Check out new article on Ethics & Social Media

I am excited to share a new article (Akgun & Greenhow) published in AI Ethics which resulted from Selin Akgun’s @SelinAkgun9 work in CEP 956 course: Mind, Media and Learning  @MSU_EPET @MSUCollegeofEd. Check out the open access article and abstract to rethink ethical and societal implications of AI in education!

Artificial intelligence (AI) is a field of study that combines the applications of machine learning, algorithm productions, and natural language processing. Applications of AI transform the tools of education. AI has a variety of educational applications, such as personalized learning platforms to promote students’ learning, automated assessment systems to aid teachers, and facial recognition systems to generate insights about learners’ behaviors. Despite the potential benefits of AI to support students’ learning experiences and teachers’ practices, the ethical and societal drawbacks of these systems are rarely fully considered in K-12 educational contexts. The ethical challenges of AI in education must be identified and introduced to teachers and students. To address these issues, this paper (1) briefly defines AI through the concepts of machine learning and algorithms; (2) introduces applications of AI in educational settings and benefits of AI systems to support students’ learning processes; (3) describes ethical challenges and dilemmas of using AI in education; and (4) addresses the teaching and understanding of AI by providing recommended instructional resources from two providers—i.e., the Massachusetts Institute of Technology’s (MIT) Media Lab and The article aims to help practitioners reap the benefits and navigate ethical challenges of integrating AI in K-12 classrooms, while also introducing instructional resources that teachers can use to advance K-12 students’ understanding of AI and ethics.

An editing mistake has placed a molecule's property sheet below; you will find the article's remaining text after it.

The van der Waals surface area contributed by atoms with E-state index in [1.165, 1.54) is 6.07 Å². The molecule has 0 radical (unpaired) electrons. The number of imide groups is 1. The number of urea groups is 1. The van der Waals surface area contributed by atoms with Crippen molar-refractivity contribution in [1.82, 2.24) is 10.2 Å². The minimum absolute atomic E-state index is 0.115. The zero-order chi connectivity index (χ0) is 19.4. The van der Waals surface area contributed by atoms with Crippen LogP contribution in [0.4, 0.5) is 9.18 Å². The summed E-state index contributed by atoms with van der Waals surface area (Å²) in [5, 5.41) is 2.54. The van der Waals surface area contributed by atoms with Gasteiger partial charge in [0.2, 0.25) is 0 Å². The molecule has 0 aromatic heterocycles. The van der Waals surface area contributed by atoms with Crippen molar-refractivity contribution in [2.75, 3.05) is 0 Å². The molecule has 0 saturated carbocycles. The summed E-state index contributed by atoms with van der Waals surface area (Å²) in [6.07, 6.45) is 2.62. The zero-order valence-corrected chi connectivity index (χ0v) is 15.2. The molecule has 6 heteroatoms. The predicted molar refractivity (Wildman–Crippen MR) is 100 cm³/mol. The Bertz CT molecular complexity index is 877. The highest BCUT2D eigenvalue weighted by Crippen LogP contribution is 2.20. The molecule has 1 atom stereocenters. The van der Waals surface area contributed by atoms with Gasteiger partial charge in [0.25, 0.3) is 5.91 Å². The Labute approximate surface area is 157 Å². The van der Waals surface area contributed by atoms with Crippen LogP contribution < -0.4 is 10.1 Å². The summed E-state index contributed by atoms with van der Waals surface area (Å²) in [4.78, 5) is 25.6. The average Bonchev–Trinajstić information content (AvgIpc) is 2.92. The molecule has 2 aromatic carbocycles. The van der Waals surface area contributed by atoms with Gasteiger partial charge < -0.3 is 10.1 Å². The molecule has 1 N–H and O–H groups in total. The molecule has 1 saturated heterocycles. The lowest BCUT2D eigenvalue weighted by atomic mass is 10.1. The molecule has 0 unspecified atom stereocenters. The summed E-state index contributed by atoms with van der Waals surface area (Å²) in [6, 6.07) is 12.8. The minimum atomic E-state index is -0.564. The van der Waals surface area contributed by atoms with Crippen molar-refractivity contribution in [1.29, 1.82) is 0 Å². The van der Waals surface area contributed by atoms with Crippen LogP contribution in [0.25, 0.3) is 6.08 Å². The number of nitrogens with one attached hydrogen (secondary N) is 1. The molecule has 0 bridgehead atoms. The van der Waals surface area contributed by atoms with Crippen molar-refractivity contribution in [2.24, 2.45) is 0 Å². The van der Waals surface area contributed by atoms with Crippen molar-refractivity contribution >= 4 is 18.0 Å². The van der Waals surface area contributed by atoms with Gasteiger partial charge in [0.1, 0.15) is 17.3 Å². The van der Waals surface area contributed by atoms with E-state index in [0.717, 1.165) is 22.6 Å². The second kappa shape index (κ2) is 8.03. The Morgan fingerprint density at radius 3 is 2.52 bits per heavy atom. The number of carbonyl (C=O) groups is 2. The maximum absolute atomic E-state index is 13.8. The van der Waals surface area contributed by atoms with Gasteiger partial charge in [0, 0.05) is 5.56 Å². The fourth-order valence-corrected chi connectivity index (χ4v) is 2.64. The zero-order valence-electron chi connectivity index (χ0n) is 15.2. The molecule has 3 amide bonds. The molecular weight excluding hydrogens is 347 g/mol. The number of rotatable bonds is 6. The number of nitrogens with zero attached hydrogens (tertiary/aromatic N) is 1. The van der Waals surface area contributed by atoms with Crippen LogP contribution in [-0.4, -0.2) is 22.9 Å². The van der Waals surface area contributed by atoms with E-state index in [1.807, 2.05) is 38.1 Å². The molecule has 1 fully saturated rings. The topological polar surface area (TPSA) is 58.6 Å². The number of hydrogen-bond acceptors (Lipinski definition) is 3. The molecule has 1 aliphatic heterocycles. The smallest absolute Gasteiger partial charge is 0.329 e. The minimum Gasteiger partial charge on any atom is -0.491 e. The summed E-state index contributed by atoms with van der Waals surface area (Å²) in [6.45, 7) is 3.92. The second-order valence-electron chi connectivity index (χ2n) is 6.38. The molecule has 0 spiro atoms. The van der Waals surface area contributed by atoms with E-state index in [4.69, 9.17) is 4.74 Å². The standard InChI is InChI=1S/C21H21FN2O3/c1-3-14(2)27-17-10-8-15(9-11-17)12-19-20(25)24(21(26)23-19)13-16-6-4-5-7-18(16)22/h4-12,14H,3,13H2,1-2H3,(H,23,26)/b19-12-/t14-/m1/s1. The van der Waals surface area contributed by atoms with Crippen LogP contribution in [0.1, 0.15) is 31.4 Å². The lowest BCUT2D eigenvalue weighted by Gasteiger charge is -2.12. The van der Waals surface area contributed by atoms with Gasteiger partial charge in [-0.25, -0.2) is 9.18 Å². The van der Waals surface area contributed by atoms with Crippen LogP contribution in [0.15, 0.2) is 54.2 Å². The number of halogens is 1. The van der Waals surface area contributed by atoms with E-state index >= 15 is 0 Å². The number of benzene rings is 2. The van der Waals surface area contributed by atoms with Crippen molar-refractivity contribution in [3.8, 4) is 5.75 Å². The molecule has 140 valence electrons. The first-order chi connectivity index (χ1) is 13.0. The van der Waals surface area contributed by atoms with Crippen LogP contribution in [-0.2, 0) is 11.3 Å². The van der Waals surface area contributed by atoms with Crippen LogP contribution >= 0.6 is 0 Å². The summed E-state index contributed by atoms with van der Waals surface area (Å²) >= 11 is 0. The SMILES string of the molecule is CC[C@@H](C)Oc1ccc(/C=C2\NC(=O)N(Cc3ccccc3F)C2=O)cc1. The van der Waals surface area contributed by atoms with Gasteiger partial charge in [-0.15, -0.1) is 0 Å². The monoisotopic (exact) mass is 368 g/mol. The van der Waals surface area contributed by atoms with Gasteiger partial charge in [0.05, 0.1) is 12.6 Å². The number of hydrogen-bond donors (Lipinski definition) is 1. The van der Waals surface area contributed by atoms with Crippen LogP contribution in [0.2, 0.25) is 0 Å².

Cite this article

Akgun, S., Greenhow, C. Artificial intelligence in education: Addressing ethical challenges in K-12 settings. AI Ethics (2021).

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New Research! Inquiring Tweets Want to Know: #Edchat supports for #RemoteTeaching during COVID‐19